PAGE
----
The Late Majority (34%)
The late majority is more resistant to change but they are very responsive to peer pressure. They want innovations to be very well tested.
Laggards are highly unwilling to change and they also can be hard to reach with marketing campaigns. Because they often have very minimal exposure to media.
How to Increase Product Adoption
Seeing an improvement in the product adoption metrics is every product person’s dream.
If you be a nice product person, one day you can see the product adoption fairies and wish for the improvement.
Oh but Mert, I’m sure there is a simple tip that will skyrocket my product adoption.
No there isn’t unfortunately.
You just have to work for it! Here are 5 ways to grind for a better product adoption:
1- Improve your product
This is a no-brainer.
If your product is better and it offers more value, your product adoption will be improved.
Don’t know where to improve? Just ask your users.
Here’s how you can collect feedback and utilize it effectively.
Offering something better or new can be more helpful in convincing users to try and adopt your product.
2- Make your support more supportive
There will always be pain points no matter how much you fix your product.
And some of them will be a reason for What is churn? Churn refers to a customer cancelling their subscription to your products or services. It is a common metric among especially SaaS(service as a subscription) businesses. Churn exists….
Unless you are there for users everytime they experience something bad or need assistance.
Make sure that reaching out to support is easy and even easier to find on your UI. And I’m pretty sure I don’t need to tell you that your support representatives are friendly and knowledgeable 😉
3- Invest in a better user onboarding experience
Maybe the problem is your user onboarding.
For most low product adoption rate cases, it’s the user onboarding. It’s simple, if you can’t teach your product effectively, users can’t use it.
Therefore, you’ll need to take a thorough look at your user onboarding to see if there are any pain points, and fix them.
But how effective can you make changes in your onboarding if you’re not the one creating them, if you are dependant on the developers?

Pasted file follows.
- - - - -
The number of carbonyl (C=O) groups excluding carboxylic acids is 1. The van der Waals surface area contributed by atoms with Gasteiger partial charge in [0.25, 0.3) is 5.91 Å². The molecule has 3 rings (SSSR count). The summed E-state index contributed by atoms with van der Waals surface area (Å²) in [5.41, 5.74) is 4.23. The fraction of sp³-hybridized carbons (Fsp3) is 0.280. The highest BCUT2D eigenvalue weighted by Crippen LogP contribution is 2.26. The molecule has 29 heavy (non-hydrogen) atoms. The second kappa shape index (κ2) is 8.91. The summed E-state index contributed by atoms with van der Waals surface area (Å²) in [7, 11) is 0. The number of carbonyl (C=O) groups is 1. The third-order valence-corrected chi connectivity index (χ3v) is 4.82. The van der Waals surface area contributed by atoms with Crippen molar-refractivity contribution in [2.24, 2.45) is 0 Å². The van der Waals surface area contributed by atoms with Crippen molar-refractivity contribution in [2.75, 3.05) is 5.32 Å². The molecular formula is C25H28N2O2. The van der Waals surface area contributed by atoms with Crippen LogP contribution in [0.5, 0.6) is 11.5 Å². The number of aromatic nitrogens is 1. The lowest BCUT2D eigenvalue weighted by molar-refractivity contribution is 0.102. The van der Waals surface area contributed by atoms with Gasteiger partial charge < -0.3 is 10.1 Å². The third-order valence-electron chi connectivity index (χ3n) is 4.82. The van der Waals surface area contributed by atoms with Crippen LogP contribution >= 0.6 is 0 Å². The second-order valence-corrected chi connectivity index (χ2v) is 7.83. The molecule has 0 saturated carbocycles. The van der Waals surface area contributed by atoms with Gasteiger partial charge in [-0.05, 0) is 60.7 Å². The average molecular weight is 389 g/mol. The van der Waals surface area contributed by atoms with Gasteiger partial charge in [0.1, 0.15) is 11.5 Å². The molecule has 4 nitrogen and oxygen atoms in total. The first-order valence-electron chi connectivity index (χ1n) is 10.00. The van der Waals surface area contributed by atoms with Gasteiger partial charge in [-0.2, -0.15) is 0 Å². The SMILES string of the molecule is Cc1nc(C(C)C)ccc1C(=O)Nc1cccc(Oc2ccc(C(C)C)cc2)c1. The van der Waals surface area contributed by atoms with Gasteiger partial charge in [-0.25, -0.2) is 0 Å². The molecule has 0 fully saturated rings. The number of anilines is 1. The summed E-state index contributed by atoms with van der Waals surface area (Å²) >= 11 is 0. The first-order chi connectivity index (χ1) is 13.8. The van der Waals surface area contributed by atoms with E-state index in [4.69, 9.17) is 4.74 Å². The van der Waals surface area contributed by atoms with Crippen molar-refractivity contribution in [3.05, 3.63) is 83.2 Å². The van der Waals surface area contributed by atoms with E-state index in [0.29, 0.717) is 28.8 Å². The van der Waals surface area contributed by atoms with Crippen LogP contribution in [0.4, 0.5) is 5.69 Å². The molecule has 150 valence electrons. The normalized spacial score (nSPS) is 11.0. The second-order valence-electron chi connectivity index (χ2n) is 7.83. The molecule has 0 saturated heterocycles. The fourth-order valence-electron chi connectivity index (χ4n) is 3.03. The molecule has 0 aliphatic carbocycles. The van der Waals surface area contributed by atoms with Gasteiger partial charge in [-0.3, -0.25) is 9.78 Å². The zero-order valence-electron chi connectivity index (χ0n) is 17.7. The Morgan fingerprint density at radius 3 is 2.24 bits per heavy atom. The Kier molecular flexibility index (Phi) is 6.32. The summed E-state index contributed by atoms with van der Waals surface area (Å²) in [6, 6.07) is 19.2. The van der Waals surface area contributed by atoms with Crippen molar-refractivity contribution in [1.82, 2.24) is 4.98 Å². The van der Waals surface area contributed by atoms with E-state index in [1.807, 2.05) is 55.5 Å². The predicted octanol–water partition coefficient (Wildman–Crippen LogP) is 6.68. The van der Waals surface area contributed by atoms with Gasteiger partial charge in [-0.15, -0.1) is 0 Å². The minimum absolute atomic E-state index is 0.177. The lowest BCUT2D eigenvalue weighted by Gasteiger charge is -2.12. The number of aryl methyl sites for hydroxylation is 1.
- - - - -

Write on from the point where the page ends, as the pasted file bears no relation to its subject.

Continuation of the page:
Create no-code user onboarding experiences with UserGuiding, fix your Product Adoption problems
UserGuiding is one of the easiest user onboarding tools to use, especially for those who don’t know how to code.
You can use the digital adoption platform to create interactive product tours, in-app messages, user onboarding checklists, What is NPS? NPS is the abbreviation of Net Promoter Score, which is a measurement of your customers’ satisfaction with your product on a scale of -100 to 100. It… surveys, and many other What is UX? UX is the abbreviation of User Experience and refers to an individual’s thoughts and feelings when using a specific product or a service. It aims to heal… elements.
Having the ability to easily create, maintain, and update your user onboarding experience will help you improve your product adoption yourself!
Here’s UserGuiding in action on LinkedIn (I’ve created this in 2 minutes!):
4- Engage with users inside the product
Sometimes users might need a little help or a push.
Emphasis on the little, so tutorials or onboarding checklists are too much.
Whereas in-app messages are the perfect elements for the job. You can call users to a certain action, give valuable information, or gather feedback with in-app messages.
But I won’t go into more detail, because you can read all about in-app messages here.
5- Engage with users outside the product
Users might also be leaving your app and not returning to it for like, forever.
This time they might need a little push outside the product.
That is what emails are for!
And email onboarding for better product adoption is not a new concept too, there are great guidelines and examples out there.
Here’s our email onboarding article to get you started.
Product adoption is important, might even be the most important concept that concerns product teams.
And if you are not trying to learn about it and find ways to improve it, you are behind in the competition.
Frequently Asked Questions
What are the five stages of the new product adoption curve?
The Innovators – The Early Adopters – The Early Majority – The Late Majority – Laggards. All stages are explained in our article.
What is the most efficient way to increase product adoption?
A product adoption software saves your developers’ time and your budget and permits your team to follow the product adoption process stages.
What metrics should I follow to measure the success of product adoption?
The adoption rate of the product, time-to-first key action, percentage of the users that have reached the “aha!” moment.